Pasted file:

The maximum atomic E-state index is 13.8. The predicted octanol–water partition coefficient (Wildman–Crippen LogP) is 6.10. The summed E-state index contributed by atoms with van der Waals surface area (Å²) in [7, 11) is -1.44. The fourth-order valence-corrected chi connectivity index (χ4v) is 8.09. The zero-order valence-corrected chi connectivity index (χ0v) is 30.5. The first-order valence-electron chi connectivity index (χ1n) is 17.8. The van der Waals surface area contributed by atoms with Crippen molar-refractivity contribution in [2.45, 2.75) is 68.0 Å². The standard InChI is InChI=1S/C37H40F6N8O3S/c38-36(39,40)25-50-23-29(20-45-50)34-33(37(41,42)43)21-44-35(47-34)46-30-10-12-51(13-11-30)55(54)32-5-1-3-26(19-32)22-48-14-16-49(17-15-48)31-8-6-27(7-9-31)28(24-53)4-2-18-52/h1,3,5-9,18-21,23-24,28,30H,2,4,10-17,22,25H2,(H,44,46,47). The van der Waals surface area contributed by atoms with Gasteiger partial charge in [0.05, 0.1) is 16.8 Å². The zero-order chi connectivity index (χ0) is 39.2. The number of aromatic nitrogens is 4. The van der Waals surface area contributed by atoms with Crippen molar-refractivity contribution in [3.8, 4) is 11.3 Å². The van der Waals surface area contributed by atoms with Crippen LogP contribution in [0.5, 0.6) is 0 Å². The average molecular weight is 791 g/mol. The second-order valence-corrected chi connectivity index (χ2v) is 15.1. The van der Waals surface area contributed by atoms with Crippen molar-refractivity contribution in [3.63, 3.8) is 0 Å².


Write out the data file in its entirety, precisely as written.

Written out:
The maximum atomic E-state index is 13.8. The predicted octanol–water partition coefficient (Wildman–Crippen LogP) is 6.10. The summed E-state index contributed by atoms with van der Waals surface area (Å²) in [7, 11) is -1.44. The fourth-order valence-corrected chi connectivity index (χ4v) is 8.09. The zero-order valence-corrected chi connectivity index (χ0v) is 30.5. The first-order valence-electron chi connectivity index (χ1n) is 17.8. The van der Waals surface area contributed by atoms with Crippen molar-refractivity contribution in [2.45, 2.75) is 68.0 Å². The standard InChI is InChI=1S/C37H40F6N8O3S/c38-36(39,40)25-50-23-29(20-45-50)34-33(37(41,42)43)21-44-35(47-34)46-30-10-12-51(13-11-30)55(54)32-5-1-3-26(19-32)22-48-14-16-49(17-15-48)31-8-6-27(7-9-31)28(24-53)4-2-18-52/h1,3,5-9,18-21,23-24,28,30H,2,4,10-17,22,25H2,(H,44,46,47). The van der Waals surface area contributed by atoms with Gasteiger partial charge in [0.05, 0.1) is 16.8 Å². The zero-order chi connectivity index (χ0) is 39.2. The number of aromatic nitrogens is 4. The van der Waals surface area contributed by atoms with Crippen molar-refractivity contribution in [3.8, 4) is 11.3 Å². The van der Waals surface area contributed by atoms with Crippen LogP contribution in [0.5, 0.6) is 0 Å². The average molecular weight is 791 g/mol. The second-order valence-corrected chi connectivity index (χ2v) is 15.1. The van der Waals surface area contributed by atoms with Crippen molar-refractivity contribution in [3.63, 3.8) is 0 Å².